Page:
Frederic Pierucci, a former executive of Alstom, is definitely one of the biggest winners of the US-China trade war.
His book Le Piège Américain, or The American Trap, which was released earlier this year, has become a best-seller in China after photos surfaced of Huawei Technologies founder Ren Zhengfei keeping the tome on his desk.
Alstom, the French power and transportation conglomerate, is one of the world’s top three players in the field, with over 90 years history. The other two giants are Siemens and General Electric. The three compete for mega infrastructure projects across the world.
Pierucci is a former head of Alstom’s energy unit, and had worked for the company for over 20 years.
In April 2013, the Frenchman was arrested as he disembarked from a Cathay Pacific flight in New York.
Pierucci was accused of authorizing bribes to Indonesian officials to win a boiler plant order and was prosecuted under the Foreign Corrupt Practices Act (FCPA).
He served two years in prison in Pennsylvania and Rhode Island, and was put on parole for three years. Alstom ended up paying US$770 million fines to the US.
In 2014, General Electric acquired Alstom’s energy business for US$17 billon.
Pierucci reflected on his experience in the book and accused the US government of using legal tools to target other nations.
Pierucci’s experience mirrors in some ways what happened to Huawei chief financial officer Meng Wanzhou, who was detained in Vancouver late last year.
A Chinese publishing house bought the rights to Pierucci’s book, which was in French, and introduced the Chinese version last month.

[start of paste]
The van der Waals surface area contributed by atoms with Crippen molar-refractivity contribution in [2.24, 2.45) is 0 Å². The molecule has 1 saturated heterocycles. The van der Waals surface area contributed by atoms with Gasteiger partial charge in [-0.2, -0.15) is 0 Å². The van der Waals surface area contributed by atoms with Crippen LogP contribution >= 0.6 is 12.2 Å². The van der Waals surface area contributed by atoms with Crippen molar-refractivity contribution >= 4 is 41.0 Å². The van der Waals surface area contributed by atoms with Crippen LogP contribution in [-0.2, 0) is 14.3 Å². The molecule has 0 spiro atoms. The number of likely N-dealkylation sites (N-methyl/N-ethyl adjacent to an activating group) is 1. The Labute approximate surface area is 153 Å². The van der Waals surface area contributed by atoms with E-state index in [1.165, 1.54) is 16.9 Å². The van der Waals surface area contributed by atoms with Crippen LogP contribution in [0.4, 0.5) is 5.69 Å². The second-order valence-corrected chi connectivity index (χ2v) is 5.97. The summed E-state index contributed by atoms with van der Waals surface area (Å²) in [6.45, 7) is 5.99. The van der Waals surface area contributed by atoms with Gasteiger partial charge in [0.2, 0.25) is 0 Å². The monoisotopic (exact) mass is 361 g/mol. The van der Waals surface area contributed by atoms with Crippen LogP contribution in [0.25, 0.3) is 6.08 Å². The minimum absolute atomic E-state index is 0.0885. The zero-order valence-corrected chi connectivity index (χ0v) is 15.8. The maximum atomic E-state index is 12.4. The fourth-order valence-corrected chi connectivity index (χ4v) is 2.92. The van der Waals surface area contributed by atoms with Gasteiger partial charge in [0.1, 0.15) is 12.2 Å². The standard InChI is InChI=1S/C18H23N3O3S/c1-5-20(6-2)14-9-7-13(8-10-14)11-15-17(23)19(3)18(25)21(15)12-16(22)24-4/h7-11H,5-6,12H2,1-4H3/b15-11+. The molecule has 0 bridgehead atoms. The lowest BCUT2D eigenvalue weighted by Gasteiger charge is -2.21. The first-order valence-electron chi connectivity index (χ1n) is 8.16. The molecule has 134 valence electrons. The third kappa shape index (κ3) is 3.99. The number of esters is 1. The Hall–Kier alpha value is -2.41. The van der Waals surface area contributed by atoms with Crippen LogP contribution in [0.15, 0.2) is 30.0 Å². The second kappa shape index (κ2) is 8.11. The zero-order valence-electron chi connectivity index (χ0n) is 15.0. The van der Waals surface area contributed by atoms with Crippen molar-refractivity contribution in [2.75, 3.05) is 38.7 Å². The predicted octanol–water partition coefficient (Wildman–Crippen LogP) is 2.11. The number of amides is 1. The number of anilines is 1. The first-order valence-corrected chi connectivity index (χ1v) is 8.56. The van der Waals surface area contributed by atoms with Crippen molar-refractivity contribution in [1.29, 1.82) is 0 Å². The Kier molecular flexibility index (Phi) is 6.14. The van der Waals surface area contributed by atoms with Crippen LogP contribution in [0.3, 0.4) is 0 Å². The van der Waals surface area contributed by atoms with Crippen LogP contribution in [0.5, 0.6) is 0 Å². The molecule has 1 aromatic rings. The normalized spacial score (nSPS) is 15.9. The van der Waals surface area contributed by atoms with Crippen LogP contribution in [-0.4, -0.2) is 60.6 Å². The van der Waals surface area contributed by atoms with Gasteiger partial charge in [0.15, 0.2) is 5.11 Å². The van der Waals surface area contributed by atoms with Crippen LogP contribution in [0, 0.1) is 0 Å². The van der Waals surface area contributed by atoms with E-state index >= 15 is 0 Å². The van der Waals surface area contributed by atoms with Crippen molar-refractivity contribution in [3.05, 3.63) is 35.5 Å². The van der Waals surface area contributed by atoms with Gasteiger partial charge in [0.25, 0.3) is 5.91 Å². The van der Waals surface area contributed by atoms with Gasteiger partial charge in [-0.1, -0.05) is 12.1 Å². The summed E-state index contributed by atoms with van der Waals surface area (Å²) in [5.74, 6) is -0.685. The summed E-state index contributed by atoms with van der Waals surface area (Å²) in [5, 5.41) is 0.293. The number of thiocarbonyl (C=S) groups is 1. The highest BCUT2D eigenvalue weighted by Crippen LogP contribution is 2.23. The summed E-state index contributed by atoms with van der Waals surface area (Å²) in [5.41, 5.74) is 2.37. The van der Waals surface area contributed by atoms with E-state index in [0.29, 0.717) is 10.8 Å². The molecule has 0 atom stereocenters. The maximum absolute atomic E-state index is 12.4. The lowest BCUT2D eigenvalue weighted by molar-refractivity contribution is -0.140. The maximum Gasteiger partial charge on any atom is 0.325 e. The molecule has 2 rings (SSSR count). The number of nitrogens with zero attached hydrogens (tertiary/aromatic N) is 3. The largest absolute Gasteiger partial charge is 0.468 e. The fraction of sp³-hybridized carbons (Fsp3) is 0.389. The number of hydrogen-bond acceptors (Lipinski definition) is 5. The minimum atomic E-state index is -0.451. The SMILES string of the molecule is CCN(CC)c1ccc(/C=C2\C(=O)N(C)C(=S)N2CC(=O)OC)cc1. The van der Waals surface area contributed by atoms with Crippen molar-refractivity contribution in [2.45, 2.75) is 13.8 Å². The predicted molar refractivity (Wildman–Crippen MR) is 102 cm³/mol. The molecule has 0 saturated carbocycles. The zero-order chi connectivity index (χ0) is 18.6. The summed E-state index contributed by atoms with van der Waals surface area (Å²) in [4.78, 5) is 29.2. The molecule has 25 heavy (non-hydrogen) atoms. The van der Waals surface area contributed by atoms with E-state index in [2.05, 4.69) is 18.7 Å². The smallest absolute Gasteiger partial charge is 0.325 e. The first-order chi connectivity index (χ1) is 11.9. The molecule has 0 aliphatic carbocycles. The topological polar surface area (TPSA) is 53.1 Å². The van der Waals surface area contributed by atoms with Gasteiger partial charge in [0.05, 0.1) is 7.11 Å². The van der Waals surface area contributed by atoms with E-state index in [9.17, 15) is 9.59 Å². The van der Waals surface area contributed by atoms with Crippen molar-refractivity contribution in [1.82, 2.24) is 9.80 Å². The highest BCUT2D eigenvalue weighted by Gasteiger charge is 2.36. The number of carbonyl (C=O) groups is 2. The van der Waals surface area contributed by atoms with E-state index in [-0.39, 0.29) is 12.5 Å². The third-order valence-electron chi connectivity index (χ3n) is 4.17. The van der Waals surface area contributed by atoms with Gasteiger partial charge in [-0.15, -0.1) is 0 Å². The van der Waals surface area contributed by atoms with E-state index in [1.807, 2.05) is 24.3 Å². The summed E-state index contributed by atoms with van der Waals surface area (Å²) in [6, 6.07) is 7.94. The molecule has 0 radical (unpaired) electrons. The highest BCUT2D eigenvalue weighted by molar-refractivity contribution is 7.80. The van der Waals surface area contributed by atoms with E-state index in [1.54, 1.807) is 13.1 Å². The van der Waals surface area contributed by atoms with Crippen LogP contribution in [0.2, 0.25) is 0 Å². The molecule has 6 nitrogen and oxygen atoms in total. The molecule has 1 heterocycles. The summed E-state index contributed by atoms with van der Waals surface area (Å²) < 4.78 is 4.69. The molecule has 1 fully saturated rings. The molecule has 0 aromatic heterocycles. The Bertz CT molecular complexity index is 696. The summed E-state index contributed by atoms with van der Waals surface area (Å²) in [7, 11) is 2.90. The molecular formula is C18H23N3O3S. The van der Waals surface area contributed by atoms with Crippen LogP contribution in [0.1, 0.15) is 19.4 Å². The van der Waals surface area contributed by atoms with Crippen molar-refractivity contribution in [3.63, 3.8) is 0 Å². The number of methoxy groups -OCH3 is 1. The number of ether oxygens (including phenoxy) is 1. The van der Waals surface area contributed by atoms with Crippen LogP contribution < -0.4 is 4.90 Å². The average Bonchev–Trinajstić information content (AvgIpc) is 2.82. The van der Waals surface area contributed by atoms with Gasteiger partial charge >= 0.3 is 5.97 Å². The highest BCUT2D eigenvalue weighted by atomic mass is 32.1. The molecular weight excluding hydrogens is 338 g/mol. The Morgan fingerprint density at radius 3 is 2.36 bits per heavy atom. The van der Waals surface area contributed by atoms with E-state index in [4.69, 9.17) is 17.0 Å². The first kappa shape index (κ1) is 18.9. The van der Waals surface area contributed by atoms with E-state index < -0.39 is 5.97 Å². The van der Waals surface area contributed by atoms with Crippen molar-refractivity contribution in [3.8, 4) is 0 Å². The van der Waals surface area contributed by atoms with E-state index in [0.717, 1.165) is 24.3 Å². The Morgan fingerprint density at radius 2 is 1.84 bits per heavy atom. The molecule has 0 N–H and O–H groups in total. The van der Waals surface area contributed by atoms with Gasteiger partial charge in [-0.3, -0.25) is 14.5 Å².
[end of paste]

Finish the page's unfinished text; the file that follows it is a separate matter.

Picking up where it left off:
The book quickly became a bestseller. Pierucci also immediately became a celebrity and was interviewed by Chinese state media like CCTV and Xinhua News Agency.
In the media interactions, he warned that Washington was using law as an economic weapon of war, and suggested that other nations should all unite to counter acts of US unilateralism.
Otherwise, he said, it could be “yesterday Alstom, today Huawei, and tomorrow?”
In the book, Pierucci admitted that “reality is cruel.” There was indeed rampant corruption inside Alstom across a dozen nations in which the company operated. The book has described in detail how the French company had bribed foreign officials to win projects.
Still, Pierucci claimed these activities are “common practice” among multinational corporations. But American authorities have deliberately targeted Alstom.
Such differential treatment leads to speculation that the US government could be assisting General Electric in the American firm’s competition with its rival.
Pierucci and Alstom fell into the American trap since they did violate anti-corruption law.
His subordinates bribed an Indonesian official and paid middleman within the US territory. FCPA allows the US to pursue cases overseas if the transaction was made in US dollars or related email passed through US servers.
In this sense, the Alstom case is not really similar to that of Huawei.
The US imposed a ban on Huawei for completely different reason. The telecoms equipment giant was accused of having a close relationship with the Chinese state and installing hidden backdoors, which threaten US national security.
However, Washington failed to give any solid evidence as it laid out the allegation.
This article appeared in the Hong Kong Economic Journal on June 3
Translation by Julie Zhu with additional reporting
[Chinese version 中文版]
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